Urban Outfitters Inc.’s fourth-quarter profits fell 47.8 percent as the company cut prices to clear slow-moving women’s apparel, but Richard Hayne, who reclaimed the mantle of chief executive officer this year, is plotting a global bounce back.
This story first appeared in the March 13, 2012 issue of WWD. Subscribe Today.
Net income fell to $39.3 million, or 27 cents a diluted share, from $75.2 million, or 45 cents, a year earlier. Sales for the three months ended Jan. 31 rose 9.3 percent to $730.6 million from $668.4 million.
Hayne, who co-founded the firm and took it back over when Glen Senk left for David Yurman in January, told analysts on a conference call that the company would open stores in North America and Europe, launch a retail presence in Asia, increase mobile marketing and expand its wholesale distribution in Europe and Asia.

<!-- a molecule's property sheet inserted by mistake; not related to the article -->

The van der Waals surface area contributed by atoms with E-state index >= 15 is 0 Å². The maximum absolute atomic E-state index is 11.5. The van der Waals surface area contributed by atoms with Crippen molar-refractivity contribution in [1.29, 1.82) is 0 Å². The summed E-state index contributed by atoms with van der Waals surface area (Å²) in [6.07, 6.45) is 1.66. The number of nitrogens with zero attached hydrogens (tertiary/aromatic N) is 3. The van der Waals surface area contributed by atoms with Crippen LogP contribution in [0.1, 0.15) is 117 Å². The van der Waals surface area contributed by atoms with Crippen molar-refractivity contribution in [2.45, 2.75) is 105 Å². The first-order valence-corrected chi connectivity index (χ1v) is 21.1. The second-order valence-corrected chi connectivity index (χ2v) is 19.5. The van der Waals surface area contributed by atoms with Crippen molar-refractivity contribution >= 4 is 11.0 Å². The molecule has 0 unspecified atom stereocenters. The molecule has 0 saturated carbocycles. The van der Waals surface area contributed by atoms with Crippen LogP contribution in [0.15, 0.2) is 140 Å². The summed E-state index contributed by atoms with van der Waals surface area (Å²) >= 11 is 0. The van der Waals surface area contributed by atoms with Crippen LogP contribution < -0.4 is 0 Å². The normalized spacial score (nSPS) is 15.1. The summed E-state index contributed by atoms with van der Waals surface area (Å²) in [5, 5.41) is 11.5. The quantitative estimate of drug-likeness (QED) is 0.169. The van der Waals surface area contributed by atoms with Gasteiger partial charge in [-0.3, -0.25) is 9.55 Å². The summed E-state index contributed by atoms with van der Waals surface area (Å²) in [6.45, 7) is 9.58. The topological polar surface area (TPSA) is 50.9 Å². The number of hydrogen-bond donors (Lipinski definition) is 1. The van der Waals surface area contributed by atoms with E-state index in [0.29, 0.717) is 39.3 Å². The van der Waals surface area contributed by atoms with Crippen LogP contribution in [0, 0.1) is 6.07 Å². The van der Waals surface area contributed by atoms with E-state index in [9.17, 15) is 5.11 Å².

On the consumer, Hayne said: “We offer her things she wants in environments that inspire her. We talk to her and listen to her ideas and opinions. In short, we have a relationship with our customer and that relationship translates into sales.”
Last year, Urban Outfitters’ net income declined 32.1 percent to $185.3 million as sales rose 8.8 percent to $2.47 billion.
The company, which operates 429 Urban Outfitters, Free People and Anthropologie stores, plans to open another 55 to 60 stores this year.